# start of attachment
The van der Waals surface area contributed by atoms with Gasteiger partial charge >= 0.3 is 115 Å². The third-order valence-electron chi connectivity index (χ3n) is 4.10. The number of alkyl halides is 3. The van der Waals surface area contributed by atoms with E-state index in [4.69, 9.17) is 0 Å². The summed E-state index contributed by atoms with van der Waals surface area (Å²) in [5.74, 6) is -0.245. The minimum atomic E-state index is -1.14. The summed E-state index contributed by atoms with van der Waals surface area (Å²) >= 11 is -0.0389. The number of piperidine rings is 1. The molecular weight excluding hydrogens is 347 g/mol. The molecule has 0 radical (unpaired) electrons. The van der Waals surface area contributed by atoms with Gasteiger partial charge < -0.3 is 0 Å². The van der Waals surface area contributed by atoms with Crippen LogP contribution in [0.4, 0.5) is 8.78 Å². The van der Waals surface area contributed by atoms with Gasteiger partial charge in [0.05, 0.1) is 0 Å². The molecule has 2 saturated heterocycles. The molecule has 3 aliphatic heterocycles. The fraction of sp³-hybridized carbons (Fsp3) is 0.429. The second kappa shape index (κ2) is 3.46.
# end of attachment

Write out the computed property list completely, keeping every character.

The van der Waals surface area contributed by atoms with Gasteiger partial charge >= 0.3 is 115 Å². The third-order valence-electron chi connectivity index (χ3n) is 4.10. The number of alkyl halides is 3. The van der Waals surface area contributed by atoms with E-state index in [4.69, 9.17) is 0 Å². The summed E-state index contributed by atoms with van der Waals surface area (Å²) in [5.74, 6) is -0.245. The minimum atomic E-state index is -1.14. The summed E-state index contributed by atoms with van der Waals surface area (Å²) >= 11 is -0.0389. The number of piperidine rings is 1. The molecular weight excluding hydrogens is 347 g/mol. The molecule has 0 radical (unpaired) electrons. The van der Waals surface area contributed by atoms with Gasteiger partial charge < -0.3 is 0 Å². The van der Waals surface area contributed by atoms with Crippen LogP contribution in [0.4, 0.5) is 8.78 Å². The van der Waals surface area contributed by atoms with Gasteiger partial charge in [0.05, 0.1) is 0 Å². The molecule has 2 saturated heterocycles. The molecule has 3 aliphatic heterocycles. The fraction of sp³-hybridized carbons (Fsp3) is 0.429. The second kappa shape index (κ2) is 3.46.